Scott Kahn
Director of

The bombing of February 15th

Photo: Wikipedia Commons (public domain)

It is an episode in the war that people seldom mention, but which should be more widely known.

On February 15th, after obtaining information that a large civilian structure was actually a secret base for enemy operations, divisional commanders insisted that it be destroyed, and the air force dispatched aircraft to flatten it. Despite formal denials that it was being used for military purposes, the planes dropped over a thousand tons of bombs, thereby demolishing the buildings.

It was a tragic mistake; the intelligence had been faulty. The structure, an ancient monastery, was occupied by refugees, of whom approximately 230 were killed. As far as anyone knows, the only victims of this bombing were civilians.

How could this have possibly happened? How could the forces on the side of good kill 230 innocent victims?

The answer is as simple as it is banal: because war is terrible, even when it is necessary. Because in the uncertainty of battle, particularly when the enemy embeds itself among the civilian population, mistakes, as tragic as they are, are inevitable. Because human beings are fallible, and their decision-making capacity is imperfect. Because war forces even those with the most impeccable ideals and values to contend with uncertainty – uncertainty which, horribly, sometimes leads to the loss of innocent lives.

War, more than anything else in human history, has forced good people to choose between multiple bad options. And sometimes, those choices cause the death and destruction of people who should not have died – because other courses of action would be even more disastrous.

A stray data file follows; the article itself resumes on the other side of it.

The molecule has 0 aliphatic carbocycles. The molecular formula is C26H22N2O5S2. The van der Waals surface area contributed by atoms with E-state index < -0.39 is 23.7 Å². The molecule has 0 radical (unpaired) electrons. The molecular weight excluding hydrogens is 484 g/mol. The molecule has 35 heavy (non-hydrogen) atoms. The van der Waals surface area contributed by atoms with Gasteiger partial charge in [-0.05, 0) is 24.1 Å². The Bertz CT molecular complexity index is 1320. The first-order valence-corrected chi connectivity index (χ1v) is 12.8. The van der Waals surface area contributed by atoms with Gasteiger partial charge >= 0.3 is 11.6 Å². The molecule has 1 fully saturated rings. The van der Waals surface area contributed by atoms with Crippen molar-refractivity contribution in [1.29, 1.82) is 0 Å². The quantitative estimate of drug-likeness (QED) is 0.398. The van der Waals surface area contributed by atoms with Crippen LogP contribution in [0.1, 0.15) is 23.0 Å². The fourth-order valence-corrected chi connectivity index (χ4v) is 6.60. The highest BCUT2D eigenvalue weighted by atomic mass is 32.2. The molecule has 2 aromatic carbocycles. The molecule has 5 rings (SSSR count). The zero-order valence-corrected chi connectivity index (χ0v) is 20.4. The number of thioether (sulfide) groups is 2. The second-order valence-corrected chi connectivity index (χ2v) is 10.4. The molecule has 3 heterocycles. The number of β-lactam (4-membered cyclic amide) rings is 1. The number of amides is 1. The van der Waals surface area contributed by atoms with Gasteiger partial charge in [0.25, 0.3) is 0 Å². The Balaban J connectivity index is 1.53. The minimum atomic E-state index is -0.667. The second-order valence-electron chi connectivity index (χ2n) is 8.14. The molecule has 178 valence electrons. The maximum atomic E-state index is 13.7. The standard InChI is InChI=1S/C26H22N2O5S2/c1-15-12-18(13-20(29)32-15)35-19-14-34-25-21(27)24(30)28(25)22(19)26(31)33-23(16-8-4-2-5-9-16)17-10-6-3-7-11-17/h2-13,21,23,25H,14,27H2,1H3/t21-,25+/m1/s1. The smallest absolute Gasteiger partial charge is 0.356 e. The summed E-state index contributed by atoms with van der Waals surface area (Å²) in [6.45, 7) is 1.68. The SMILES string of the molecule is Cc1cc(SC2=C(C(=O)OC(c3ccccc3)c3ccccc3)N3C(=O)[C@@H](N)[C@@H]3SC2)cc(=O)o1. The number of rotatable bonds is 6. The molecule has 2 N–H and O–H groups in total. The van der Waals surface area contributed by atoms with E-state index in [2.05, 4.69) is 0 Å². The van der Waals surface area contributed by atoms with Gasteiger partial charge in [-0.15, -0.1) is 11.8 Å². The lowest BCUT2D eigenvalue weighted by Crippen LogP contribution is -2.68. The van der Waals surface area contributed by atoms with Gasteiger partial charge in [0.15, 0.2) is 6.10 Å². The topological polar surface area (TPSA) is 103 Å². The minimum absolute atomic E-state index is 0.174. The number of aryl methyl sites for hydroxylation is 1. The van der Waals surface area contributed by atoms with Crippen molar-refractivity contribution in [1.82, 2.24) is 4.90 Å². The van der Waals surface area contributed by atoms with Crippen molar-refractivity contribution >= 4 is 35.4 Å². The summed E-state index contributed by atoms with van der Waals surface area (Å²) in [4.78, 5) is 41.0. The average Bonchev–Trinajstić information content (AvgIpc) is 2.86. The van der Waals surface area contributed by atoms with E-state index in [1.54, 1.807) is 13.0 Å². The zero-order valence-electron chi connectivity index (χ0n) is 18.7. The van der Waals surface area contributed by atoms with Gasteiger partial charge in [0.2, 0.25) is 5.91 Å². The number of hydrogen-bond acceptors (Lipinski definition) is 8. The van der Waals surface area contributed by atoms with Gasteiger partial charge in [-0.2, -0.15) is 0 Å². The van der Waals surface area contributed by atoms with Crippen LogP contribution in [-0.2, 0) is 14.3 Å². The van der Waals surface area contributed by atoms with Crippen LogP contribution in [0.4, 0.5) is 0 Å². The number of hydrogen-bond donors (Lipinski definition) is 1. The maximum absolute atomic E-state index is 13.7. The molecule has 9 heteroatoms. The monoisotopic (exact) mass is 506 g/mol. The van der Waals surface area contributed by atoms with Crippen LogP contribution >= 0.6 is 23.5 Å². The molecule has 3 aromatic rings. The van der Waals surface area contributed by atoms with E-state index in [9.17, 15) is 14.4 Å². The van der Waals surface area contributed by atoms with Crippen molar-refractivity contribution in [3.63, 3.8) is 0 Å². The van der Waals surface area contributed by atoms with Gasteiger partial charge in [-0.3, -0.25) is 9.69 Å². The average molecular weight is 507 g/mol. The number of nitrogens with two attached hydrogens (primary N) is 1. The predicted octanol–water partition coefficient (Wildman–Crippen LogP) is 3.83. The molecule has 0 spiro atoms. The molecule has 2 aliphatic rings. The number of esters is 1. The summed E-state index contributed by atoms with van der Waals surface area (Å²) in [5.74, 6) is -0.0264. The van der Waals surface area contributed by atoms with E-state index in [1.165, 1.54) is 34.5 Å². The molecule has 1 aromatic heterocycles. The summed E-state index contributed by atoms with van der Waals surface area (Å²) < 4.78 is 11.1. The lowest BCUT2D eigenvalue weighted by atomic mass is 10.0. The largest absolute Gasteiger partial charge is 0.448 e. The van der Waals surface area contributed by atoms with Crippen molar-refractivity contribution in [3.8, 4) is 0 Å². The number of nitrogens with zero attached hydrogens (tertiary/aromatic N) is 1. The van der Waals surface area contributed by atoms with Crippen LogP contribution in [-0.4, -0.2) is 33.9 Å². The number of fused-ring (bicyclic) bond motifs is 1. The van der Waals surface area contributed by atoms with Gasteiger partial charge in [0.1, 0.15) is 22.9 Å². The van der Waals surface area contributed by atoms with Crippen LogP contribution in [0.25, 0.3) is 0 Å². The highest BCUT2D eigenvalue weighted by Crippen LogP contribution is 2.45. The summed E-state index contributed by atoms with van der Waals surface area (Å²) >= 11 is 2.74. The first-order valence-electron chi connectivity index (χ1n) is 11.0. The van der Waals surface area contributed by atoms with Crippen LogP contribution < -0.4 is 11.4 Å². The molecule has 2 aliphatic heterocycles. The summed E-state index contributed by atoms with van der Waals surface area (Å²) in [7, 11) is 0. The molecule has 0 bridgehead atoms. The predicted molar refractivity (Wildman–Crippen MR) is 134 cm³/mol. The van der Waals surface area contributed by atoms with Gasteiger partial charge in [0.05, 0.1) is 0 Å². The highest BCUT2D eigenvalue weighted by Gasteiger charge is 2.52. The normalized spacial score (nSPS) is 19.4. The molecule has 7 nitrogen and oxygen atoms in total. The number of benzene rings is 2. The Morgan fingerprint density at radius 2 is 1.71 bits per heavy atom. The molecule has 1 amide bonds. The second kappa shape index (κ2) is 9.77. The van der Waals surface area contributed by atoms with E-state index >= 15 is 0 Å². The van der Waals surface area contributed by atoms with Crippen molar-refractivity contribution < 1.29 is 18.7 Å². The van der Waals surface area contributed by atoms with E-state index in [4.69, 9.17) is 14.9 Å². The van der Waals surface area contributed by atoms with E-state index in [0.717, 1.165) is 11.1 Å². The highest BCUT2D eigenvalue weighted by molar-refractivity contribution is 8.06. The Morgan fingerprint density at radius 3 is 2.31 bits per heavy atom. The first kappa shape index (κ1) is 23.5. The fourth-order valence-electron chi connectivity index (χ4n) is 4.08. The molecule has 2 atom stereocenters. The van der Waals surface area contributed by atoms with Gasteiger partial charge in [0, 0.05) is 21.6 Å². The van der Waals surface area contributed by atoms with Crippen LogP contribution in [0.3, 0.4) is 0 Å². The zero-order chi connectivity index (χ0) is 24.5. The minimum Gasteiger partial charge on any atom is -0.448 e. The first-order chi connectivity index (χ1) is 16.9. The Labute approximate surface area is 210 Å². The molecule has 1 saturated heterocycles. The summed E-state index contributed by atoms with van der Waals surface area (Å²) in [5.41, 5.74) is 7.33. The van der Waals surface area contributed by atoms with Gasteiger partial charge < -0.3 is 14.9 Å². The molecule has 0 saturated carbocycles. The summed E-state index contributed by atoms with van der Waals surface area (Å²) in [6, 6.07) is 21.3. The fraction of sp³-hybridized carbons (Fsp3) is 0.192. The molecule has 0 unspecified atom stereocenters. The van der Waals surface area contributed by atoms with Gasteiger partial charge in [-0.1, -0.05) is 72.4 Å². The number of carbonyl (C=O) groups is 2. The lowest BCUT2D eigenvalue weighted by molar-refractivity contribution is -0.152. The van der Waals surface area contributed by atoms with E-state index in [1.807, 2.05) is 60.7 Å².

Oftentimes, when a war is raging, every option is tragic. War does not allow us to avoid calamity, but people of good will try to choose the options that will minimize the calamity.

Moreover, even with the best of intentions, mistakes still happen; monasteries with 230 innocent refugees are bombed. It is one more reason why the prophets of yore dreamed of the day when war would be obsolete: “Nations will not lift up swords against one another, and they will not learn warfare anymore. Each man will sit under his vine or under his fig tree, and no one will terrorize them, for the Lord of Hosts has spoken.” (Micha 4:3-4)

Despite the tragedy of the 230 lost civilians, it was clear that the war must continue, as the alternative – retreat and defeat – was unthinkable. And so the Allies continued the fight, even after the awful, mistaken bombing of February 15th, 1944, almost exactly 80 years ago. The monastery of Monte Cassino, destroyed by a thousand tons of explosives, was an unfortunate victim along the long march to liberate Rome, and ultimately the rest of Europe, from Nazi domination. Only those who sympathized with the Nazis hoped that this tragic error would halt the Allied advance.

Which brings me to Israel’s tragic, mistaken killing of seven aid workers from the World Central Kitchen organization two days ago in Gaza.